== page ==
Shift to virtual operations
When it became clear that Year Up’s in-person classroom instruction and training model would no longer work for the foreseeable future, we quickly pivoted to a virtual learning model. Within one week, roughly 1,000 staff members were working remotely, and within two weeks more than 4,000 students and interns nationwide were learning and working virtually.
Shifting to virtual operations required close coordination across the entire Year Up organization. Thousands of laptops, hotspots, and headsets were sent to students and interns so that they could participate in virtual learning and internships. A centralized IT help desk provided assistance to staff and program participants who were deploying and learning new technology tools. We launched a COVID-19 website with information for staff and program participants on site closures, scheduling, technology, and role-specific support. Hundreds of staff learned to use video conferencing to engage effectively with their colleagues and students, simultaneously teaching students virtual engagement skills.
With our virtual learning program up and running for almost a year, Year Up is now focused on applying lessons learned during the crisis by enhancing and leveraging the positive aspects of virtual learning. Various program delivery options are being explored to increase effectiveness and scalability—piloting asynchronous models, conducting hybrid online training complemented by in-person sessions, and launching new initiatives to support our graduates entering what will be a difficult job market.
Looking ahead, Year Up plans to build more partnerships with nonprofits, businesses, and community colleges to continue to scale our impact and ensure that we build the framework to serve our communities equitably and inclusively. We are excited by the opportunities to scale our programs to provide more young adults the knowledge, skills, and confidence they need to build sustainable careers.
Four-step framework for adapting to change
In the wake of the pandemic, many organizations are wrestling with changes and challenges like the challenges at the Year Up programs. For organizations weighing how best to respond to rapid changes affecting their mission, this four-step framework has helped Year Up focus its efforts during the pandemic:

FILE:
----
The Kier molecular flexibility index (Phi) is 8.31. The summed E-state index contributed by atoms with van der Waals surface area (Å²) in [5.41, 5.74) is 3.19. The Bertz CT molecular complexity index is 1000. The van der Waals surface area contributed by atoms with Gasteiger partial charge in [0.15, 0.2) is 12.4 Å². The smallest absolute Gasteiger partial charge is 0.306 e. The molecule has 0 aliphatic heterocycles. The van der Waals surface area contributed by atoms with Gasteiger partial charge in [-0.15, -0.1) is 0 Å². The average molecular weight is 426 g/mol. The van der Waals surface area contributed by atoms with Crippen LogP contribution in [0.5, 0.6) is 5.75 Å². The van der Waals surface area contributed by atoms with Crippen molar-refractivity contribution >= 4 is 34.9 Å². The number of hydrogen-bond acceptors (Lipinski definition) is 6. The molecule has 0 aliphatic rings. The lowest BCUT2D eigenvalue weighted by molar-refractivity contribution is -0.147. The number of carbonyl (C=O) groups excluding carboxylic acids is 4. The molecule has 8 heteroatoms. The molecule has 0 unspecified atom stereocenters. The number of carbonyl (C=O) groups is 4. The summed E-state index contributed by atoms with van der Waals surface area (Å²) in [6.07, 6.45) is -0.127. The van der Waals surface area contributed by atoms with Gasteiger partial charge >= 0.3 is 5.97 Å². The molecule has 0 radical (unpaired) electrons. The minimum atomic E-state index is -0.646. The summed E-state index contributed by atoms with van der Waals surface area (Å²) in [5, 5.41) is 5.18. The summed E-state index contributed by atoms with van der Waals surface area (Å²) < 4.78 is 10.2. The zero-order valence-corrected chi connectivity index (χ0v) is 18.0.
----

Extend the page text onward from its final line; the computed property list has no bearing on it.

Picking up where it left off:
1. Respond to market needs
Make sure your strategy considers changing market conditions and how that might affect your approach to fulfilling your mission. For example, as the coronavirus forced many businesses to shut down and the economy declined sharply, market demand for talent changed dramatically. Many employers that hire Year Up interns and graduates froze all hiring, but others experienced increased demand for workers to support new business requirements, such as roles in customer service support and health care. By working closely with business partners to understand how market forces were affecting their businesses, Year Up was able to identify trends and adapt our programs to support employers’ talent needs. As a result, the program’s training curriculum will better prepare students for virtual internships, with new emphasis on effective video conferencing, online collaboration, and cloud storage.
2. Innovate rapidly—adapt and learn
While it is imperative to move quickly to respond to fast-changing circumstances, it can be exceedingly difficult to determine with certainty what the best course of action will be amid highly fluid circumstances. Sometimes, however, you simply cannot afford to wait to have all the answers before acting. Act decisively, be agile, and adapt as you go.
It is also important to challenge conventional thinking and your traditional models of operating. We may assume that working remotely is inferior to being together in the same location, that meeting online is less effective than in-person, or that virtual learning is a weak imitation of in-person instruction. If we are going to continue serving the people we care about, it’s important that we adapt and modify as needed to support our stakeholders/students. While in-person training might have more immediate results, virtual operations allow far greater opportunity for scaling and testing programs. Being agile means challenging long-held beliefs and assumptions. Be sure to keep an open mind as you consider the best course of action.